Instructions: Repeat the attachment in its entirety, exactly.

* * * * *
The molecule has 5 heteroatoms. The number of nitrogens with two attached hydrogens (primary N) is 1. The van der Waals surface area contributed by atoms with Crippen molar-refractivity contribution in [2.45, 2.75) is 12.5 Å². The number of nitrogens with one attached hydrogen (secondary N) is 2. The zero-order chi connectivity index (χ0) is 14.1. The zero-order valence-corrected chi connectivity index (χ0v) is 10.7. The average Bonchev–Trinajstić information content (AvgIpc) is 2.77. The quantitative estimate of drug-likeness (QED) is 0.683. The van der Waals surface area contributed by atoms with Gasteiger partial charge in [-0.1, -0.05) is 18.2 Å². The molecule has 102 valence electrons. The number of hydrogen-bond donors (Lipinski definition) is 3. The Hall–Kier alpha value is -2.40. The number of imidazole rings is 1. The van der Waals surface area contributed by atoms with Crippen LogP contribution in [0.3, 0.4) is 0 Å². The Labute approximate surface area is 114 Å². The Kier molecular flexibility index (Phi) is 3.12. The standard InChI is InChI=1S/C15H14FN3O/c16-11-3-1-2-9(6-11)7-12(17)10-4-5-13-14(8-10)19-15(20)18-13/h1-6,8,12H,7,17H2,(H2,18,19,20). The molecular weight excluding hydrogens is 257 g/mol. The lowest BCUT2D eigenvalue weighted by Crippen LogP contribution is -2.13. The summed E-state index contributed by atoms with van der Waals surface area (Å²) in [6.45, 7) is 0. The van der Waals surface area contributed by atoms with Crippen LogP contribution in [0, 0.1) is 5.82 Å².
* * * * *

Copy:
The molecule has 5 heteroatoms. The number of nitrogens with two attached hydrogens (primary N) is 1. The van der Waals surface area contributed by atoms with Crippen molar-refractivity contribution in [2.45, 2.75) is 12.5 Å². The number of nitrogens with one attached hydrogen (secondary N) is 2. The zero-order chi connectivity index (χ0) is 14.1. The zero-order valence-corrected chi connectivity index (χ0v) is 10.7. The average Bonchev–Trinajstić information content (AvgIpc) is 2.77. The quantitative estimate of drug-likeness (QED) is 0.683. The van der Waals surface area contributed by atoms with Gasteiger partial charge in [-0.1, -0.05) is 18.2 Å². The molecule has 102 valence electrons. The number of hydrogen-bond donors (Lipinski definition) is 3. The Hall–Kier alpha value is -2.40. The number of imidazole rings is 1. The van der Waals surface area contributed by atoms with Crippen LogP contribution in [0.3, 0.4) is 0 Å². The Labute approximate surface area is 114 Å². The Kier molecular flexibility index (Phi) is 3.12. The standard InChI is InChI=1S/C15H14FN3O/c16-11-3-1-2-9(6-11)7-12(17)10-4-5-13-14(8-10)19-15(20)18-13/h1-6,8,12H,7,17H2,(H2,18,19,20). The molecular weight excluding hydrogens is 257 g/mol. The lowest BCUT2D eigenvalue weighted by Crippen LogP contribution is -2.13. The summed E-state index contributed by atoms with van der Waals surface area (Å²) in [6.45, 7) is 0. The van der Waals surface area contributed by atoms with Crippen LogP contribution in [0, 0.1) is 5.82 Å².